The OES visited Serpent Mound on July 10, 2006. Located on a plateau outside the town of Peebles, Serpent Mound is the largest effigy mound in North America and one of only two effigy mounds in Ohio (the other being Alligator Mound in Licking County). For over 100 years, researchers attributed the Serpent Mound to the Adena culture, as many of the smaller mounds of the area were built by the Adena. But carbon dating in 1996 revealed the spectacular mound was most likely built by (or at least renovated by) the Fort Ancient culture around 1070 AD. The mound itself is 1,330 feet long with an average height of three feet. While several nearby mounds contain burials, there are no human remains in Serpent Mound. The mound also has some astronomical significance as the head of the serpent is aligned to the summer solstice sunset and the coils may point to the winter solstice and the equinox sunrise.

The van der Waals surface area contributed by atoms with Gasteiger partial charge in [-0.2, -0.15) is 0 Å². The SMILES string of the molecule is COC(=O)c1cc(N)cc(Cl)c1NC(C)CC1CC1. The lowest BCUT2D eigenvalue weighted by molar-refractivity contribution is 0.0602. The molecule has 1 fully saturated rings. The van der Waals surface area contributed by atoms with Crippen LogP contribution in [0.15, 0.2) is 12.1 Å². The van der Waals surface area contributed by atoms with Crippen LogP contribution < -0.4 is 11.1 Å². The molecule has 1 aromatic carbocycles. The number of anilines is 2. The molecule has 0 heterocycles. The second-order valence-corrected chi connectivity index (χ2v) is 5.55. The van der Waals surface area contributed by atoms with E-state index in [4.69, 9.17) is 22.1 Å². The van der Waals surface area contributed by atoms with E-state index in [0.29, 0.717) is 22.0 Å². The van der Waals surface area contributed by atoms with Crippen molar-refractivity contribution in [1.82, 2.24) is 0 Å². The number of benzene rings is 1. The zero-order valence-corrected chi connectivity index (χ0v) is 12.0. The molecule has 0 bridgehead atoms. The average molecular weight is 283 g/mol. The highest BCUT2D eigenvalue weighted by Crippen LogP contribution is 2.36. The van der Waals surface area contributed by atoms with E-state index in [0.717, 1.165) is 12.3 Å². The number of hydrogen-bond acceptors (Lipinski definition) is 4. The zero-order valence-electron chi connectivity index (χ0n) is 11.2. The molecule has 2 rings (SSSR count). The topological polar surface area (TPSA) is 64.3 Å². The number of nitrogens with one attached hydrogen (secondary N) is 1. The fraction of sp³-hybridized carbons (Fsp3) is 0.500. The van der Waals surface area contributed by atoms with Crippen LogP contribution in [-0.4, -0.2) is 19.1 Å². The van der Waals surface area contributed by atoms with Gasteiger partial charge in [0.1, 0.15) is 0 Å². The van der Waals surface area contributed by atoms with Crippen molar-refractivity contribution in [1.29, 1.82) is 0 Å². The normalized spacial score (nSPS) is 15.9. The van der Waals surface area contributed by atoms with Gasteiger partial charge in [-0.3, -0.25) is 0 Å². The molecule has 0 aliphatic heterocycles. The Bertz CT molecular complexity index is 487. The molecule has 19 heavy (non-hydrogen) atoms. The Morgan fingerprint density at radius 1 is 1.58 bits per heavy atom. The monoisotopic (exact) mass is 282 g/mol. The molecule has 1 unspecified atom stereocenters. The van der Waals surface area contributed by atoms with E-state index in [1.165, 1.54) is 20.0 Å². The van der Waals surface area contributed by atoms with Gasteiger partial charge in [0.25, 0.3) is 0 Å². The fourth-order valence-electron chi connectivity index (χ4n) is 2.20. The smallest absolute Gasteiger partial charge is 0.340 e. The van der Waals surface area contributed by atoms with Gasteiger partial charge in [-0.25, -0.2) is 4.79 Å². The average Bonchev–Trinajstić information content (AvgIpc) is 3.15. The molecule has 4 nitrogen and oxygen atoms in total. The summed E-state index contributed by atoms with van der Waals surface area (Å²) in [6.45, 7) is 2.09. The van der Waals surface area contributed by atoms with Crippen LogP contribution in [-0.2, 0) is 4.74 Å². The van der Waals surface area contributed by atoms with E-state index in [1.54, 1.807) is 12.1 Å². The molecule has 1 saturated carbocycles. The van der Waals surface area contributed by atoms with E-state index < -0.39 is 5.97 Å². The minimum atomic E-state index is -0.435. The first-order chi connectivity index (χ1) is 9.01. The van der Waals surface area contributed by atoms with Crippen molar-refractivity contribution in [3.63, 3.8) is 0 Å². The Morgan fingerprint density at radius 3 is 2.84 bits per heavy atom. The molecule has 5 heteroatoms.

Serpent Mound was first mapped by modern culture as early as 1815. The site was surveyed for the Smithsonian Institution in 1846 and was published in the book Ancient Monuments of the Mississippi Valley. The book gave a detailed description and a map of the site. In 1886, Frederic Putnam raised funds to purchase the 60 acre site to preserve the mound. In 1900, the land and its ownership were granted to the predecessor of the Ohio Historical Society. In 1908, the Columbus Wire & Iron Works Company won a contract to built a 25-foot tall observation tower on the site. The tower was erected in September 1908 near the serpent's tail for the grand total of $500. The Ohio Historical Society opened a museum near the mound in 1967 and constructed a walkway around the mound. To check the hours of operation and cost of admission to Serpent Mound, visit the Ohio Historical Society's page by clicking here.